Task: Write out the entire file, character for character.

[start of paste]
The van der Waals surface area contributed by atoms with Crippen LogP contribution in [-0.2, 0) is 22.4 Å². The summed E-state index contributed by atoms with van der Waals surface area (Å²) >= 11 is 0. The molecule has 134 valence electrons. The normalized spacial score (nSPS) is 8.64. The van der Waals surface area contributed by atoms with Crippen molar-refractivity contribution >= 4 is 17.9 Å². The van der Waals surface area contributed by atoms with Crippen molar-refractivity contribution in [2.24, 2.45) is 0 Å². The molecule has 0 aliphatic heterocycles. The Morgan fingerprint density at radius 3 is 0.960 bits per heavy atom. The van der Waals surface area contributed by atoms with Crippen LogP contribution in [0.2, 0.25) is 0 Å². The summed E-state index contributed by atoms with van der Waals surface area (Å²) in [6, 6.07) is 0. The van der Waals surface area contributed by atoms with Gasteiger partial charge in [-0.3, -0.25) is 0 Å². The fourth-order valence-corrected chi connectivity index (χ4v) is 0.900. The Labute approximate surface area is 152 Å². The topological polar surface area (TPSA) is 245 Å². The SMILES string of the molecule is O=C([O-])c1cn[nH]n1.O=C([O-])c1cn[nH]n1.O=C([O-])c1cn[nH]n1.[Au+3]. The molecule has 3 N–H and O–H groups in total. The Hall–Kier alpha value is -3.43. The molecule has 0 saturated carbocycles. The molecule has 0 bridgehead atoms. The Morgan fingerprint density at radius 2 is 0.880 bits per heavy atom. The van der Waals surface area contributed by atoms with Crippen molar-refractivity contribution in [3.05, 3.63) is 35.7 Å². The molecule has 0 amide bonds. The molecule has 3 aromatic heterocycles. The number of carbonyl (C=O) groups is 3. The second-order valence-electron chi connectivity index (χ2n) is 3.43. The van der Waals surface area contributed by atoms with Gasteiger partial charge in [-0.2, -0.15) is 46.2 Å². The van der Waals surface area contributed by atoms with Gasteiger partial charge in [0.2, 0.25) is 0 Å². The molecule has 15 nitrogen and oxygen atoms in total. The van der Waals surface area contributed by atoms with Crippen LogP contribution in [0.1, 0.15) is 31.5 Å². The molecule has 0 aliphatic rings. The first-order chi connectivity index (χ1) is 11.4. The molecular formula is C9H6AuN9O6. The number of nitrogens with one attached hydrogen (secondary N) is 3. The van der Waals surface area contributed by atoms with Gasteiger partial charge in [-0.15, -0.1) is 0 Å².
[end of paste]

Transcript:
The van der Waals surface area contributed by atoms with Crippen LogP contribution in [-0.2, 0) is 22.4 Å². The summed E-state index contributed by atoms with van der Waals surface area (Å²) >= 11 is 0. The molecule has 134 valence electrons. The normalized spacial score (nSPS) is 8.64. The van der Waals surface area contributed by atoms with Crippen molar-refractivity contribution >= 4 is 17.9 Å². The van der Waals surface area contributed by atoms with Crippen molar-refractivity contribution in [2.24, 2.45) is 0 Å². The molecule has 0 aliphatic heterocycles. The Morgan fingerprint density at radius 3 is 0.960 bits per heavy atom. The van der Waals surface area contributed by atoms with Crippen LogP contribution in [0.2, 0.25) is 0 Å². The summed E-state index contributed by atoms with van der Waals surface area (Å²) in [6, 6.07) is 0. The van der Waals surface area contributed by atoms with Gasteiger partial charge in [-0.3, -0.25) is 0 Å². The fourth-order valence-corrected chi connectivity index (χ4v) is 0.900. The Labute approximate surface area is 152 Å². The topological polar surface area (TPSA) is 245 Å². The SMILES string of the molecule is O=C([O-])c1cn[nH]n1.O=C([O-])c1cn[nH]n1.O=C([O-])c1cn[nH]n1.[Au+3]. The molecule has 3 N–H and O–H groups in total. The Hall–Kier alpha value is -3.43. The molecule has 0 saturated carbocycles. The molecule has 0 bridgehead atoms. The Morgan fingerprint density at radius 2 is 0.880 bits per heavy atom. The van der Waals surface area contributed by atoms with Crippen molar-refractivity contribution in [3.05, 3.63) is 35.7 Å². The molecule has 0 amide bonds. The molecule has 3 aromatic heterocycles. The number of carbonyl (C=O) groups is 3. The second-order valence-electron chi connectivity index (χ2n) is 3.43. The van der Waals surface area contributed by atoms with Gasteiger partial charge in [-0.2, -0.15) is 46.2 Å². The van der Waals surface area contributed by atoms with Gasteiger partial charge in [0.2, 0.25) is 0 Å². The molecule has 15 nitrogen and oxygen atoms in total. The van der Waals surface area contributed by atoms with Crippen LogP contribution in [0.1, 0.15) is 31.5 Å². The molecule has 0 aliphatic rings. The first-order chi connectivity index (χ1) is 11.4. The molecular formula is C9H6AuN9O6. The number of nitrogens with one attached hydrogen (secondary N) is 3. The van der Waals surface area contributed by atoms with Gasteiger partial charge in [-0.15, -0.1) is 0 Å².